An unapologetic plant geek shares advice and opinions on gardening, the contrived and the natural landscape, as well as occasional topics from the other side of the gate.

April 25, 2009

Two's Company, Three's a Pack

About three weekends ago we offered to take care of a puppy for my friend D.M. (the hand model) while she was out of town. D. fosters a lot of dogs and cats in her work with the Isle of Wight Humane Society, and in fact, our felines came from this organiztion. The puppy we temporarily fostered was a small Walker Hound whose name at the time was Roxanne. She fit in very well with our existing canine/feline/humanoid mix. She did not try to dominate the other dogs and was respectful to Loretta's (the weather dog) quirkiness and Patsy's considerable age. She showed little interest in the cats, which suited them just fine. She was more housebroken than not, and she only barked for good reasons. Most endearingly, she was so very affectionate and just wants to be a lap dog.
As you may have guessed she is now officially ours, and we renamed her Penny (a.k.a. "Pencil Head") since one of the cats is Roscoe, and it would not do to have a Roxanne also. She continues to fit in well and knock wood, nothing has been destroyed, and we have had just one piddle in the house during the week that we have had her. So far she has been gentle to the garden, but we will keep an eye on that. I knew we would be getting another dog when Patsy goes, which I hope will not be soon, but she is 14. Getting 9 mo. old Penny now, seemed like the better choice than going through the brand new puppy process, plus she needed a home.
However, she must not like it here too well, for she has escaped twice. The first time I had her leashed incorrectly and fortunately she ran to see another dog whose owner grabbed her for me. The second time we were walking back from the dog park and she came out of her leash. She went about a block away where we were able to get her between two houses as she was visiting a good neighbor who got a hold of her. She lives to run!
I am crazy for hounds, or maybe its that I'm just plain crazy for getting another dog.

April 18, 2009

Taskinas Creek Spring Break

During the spring, the days I get to spend with my son are too few. He and my school teaching wife were both on spring break this past week. To give her a child care break, I took him to work with me Thursday where he got to get a little dirty, unload some trucks and earn a few dollars. Several weeks ago I declared that the next day would be "nature day" and that we would be having an outdoor adventure of some kind. We decided on a canoe trip at York River State Park. For an extremely reasonable $15 we got the use of a canoe for half a day. The canoes are launched on Taskinas Creek which is part of the Chesapeake Bay National Estuarine Research Reserve. The creek begins as a series of freshwater wetlands that gradually turn into a deeper and saltier tidal creek, and at its mouth joins the York River. We had the whole creek to ourselves and it was easy to imagine what this place looked liked prior to the arrival of Europeans.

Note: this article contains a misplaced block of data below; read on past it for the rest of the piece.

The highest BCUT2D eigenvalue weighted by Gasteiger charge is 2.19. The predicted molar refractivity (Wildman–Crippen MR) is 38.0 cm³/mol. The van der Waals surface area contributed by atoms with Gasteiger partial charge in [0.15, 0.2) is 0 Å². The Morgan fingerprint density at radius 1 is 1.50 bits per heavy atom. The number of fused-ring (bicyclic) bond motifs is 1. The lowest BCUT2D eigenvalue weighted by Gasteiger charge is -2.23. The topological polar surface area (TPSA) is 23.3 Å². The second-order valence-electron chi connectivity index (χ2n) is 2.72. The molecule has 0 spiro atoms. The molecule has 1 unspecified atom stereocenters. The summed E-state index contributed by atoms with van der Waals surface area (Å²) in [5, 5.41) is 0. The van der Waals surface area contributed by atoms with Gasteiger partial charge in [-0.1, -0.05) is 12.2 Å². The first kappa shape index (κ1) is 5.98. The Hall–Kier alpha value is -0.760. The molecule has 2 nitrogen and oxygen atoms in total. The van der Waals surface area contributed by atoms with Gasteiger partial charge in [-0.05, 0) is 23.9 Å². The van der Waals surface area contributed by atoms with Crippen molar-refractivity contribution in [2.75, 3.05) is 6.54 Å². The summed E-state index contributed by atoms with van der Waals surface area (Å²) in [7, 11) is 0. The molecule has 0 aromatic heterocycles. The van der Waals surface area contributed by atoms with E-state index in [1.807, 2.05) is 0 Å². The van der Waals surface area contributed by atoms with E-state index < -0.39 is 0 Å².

The woods surrounding the water and wetlands were awakening from their winter dormancy and exhibiting one of my favorite aspects of spring. I love the hazy look at the tree tops of all the little leaves just coming out in a hundred shades of green with a few other hues squeezed onto the palette. The forest is a mix of American Beech, Tulip Poplar, Red Maple, Sweetgum, Loblolly Pine, Eastern Red Cedar, Dogwood, Redbud, and various Oaks that I can never keep straight.

Another sign of spring is the return of the Osprey. There was a pair living in the middle of the marsh, and the one sitting on the nest refused to give up her/his post even with a noisy 11 year old human below in a canoe. Great Blue Herons were also in abundance, but none would pose for a good picture. The marsh itself was coming back to life as well, and I know winter is definitely over when green blades of Spartina are seen pushing up through last years dead brown stalks. One of the nice things about the canoe was being able to get right next to the marsh where it was easy to see just how alive it was. There were Fiddler Crabs, Periwinkle Snails and Mussels all living their lives. What amazed me were all the pops, whistles and gurgles coming from the little creatures, turning the mud into a living thing.